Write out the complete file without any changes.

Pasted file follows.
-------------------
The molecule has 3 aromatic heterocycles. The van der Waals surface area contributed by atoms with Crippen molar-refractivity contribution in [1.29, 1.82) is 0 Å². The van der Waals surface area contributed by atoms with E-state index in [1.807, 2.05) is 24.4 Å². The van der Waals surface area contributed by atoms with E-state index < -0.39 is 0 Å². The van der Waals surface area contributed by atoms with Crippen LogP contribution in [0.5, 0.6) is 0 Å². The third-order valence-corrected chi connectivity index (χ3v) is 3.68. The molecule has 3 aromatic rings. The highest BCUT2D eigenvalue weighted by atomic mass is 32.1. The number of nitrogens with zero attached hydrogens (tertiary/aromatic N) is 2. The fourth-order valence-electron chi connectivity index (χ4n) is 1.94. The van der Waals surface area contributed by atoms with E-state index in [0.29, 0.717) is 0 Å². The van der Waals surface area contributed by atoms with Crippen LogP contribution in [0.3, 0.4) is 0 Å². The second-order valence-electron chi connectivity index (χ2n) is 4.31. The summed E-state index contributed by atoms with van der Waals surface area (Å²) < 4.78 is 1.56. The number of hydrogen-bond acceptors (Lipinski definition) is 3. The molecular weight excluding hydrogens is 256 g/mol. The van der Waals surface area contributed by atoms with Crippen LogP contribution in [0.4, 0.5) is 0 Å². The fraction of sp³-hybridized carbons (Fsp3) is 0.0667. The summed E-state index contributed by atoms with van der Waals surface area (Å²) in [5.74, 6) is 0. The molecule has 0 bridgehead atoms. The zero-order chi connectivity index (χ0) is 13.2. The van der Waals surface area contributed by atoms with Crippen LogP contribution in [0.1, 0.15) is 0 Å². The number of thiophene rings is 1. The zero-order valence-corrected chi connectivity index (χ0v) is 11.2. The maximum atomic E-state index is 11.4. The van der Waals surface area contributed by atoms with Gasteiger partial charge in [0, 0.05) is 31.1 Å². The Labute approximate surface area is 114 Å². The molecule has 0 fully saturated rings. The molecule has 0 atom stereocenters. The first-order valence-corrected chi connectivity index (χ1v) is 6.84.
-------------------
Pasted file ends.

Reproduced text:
The molecule has 3 aromatic heterocycles. The van der Waals surface area contributed by atoms with Crippen molar-refractivity contribution in [1.29, 1.82) is 0 Å². The van der Waals surface area contributed by atoms with E-state index in [1.807, 2.05) is 24.4 Å². The van der Waals surface area contributed by atoms with E-state index < -0.39 is 0 Å². The van der Waals surface area contributed by atoms with Crippen LogP contribution in [0.5, 0.6) is 0 Å². The third-order valence-corrected chi connectivity index (χ3v) is 3.68. The molecule has 3 aromatic rings. The highest BCUT2D eigenvalue weighted by atomic mass is 32.1. The number of nitrogens with zero attached hydrogens (tertiary/aromatic N) is 2. The fourth-order valence-electron chi connectivity index (χ4n) is 1.94. The van der Waals surface area contributed by atoms with E-state index in [0.29, 0.717) is 0 Å². The van der Waals surface area contributed by atoms with Crippen LogP contribution in [0.3, 0.4) is 0 Å². The second-order valence-electron chi connectivity index (χ2n) is 4.31. The summed E-state index contributed by atoms with van der Waals surface area (Å²) < 4.78 is 1.56. The number of hydrogen-bond acceptors (Lipinski definition) is 3. The molecular weight excluding hydrogens is 256 g/mol. The van der Waals surface area contributed by atoms with Crippen LogP contribution in [0.4, 0.5) is 0 Å². The fraction of sp³-hybridized carbons (Fsp3) is 0.0667. The summed E-state index contributed by atoms with van der Waals surface area (Å²) in [5.74, 6) is 0. The molecule has 0 bridgehead atoms. The zero-order chi connectivity index (χ0) is 13.2. The van der Waals surface area contributed by atoms with Crippen LogP contribution in [0.1, 0.15) is 0 Å². The number of thiophene rings is 1. The zero-order valence-corrected chi connectivity index (χ0v) is 11.2. The maximum atomic E-state index is 11.4. The van der Waals surface area contributed by atoms with Gasteiger partial charge in [0, 0.05) is 31.1 Å². The Labute approximate surface area is 114 Å². The molecule has 0 fully saturated rings. The molecule has 0 atom stereocenters. The first-order valence-corrected chi connectivity index (χ1v) is 6.84.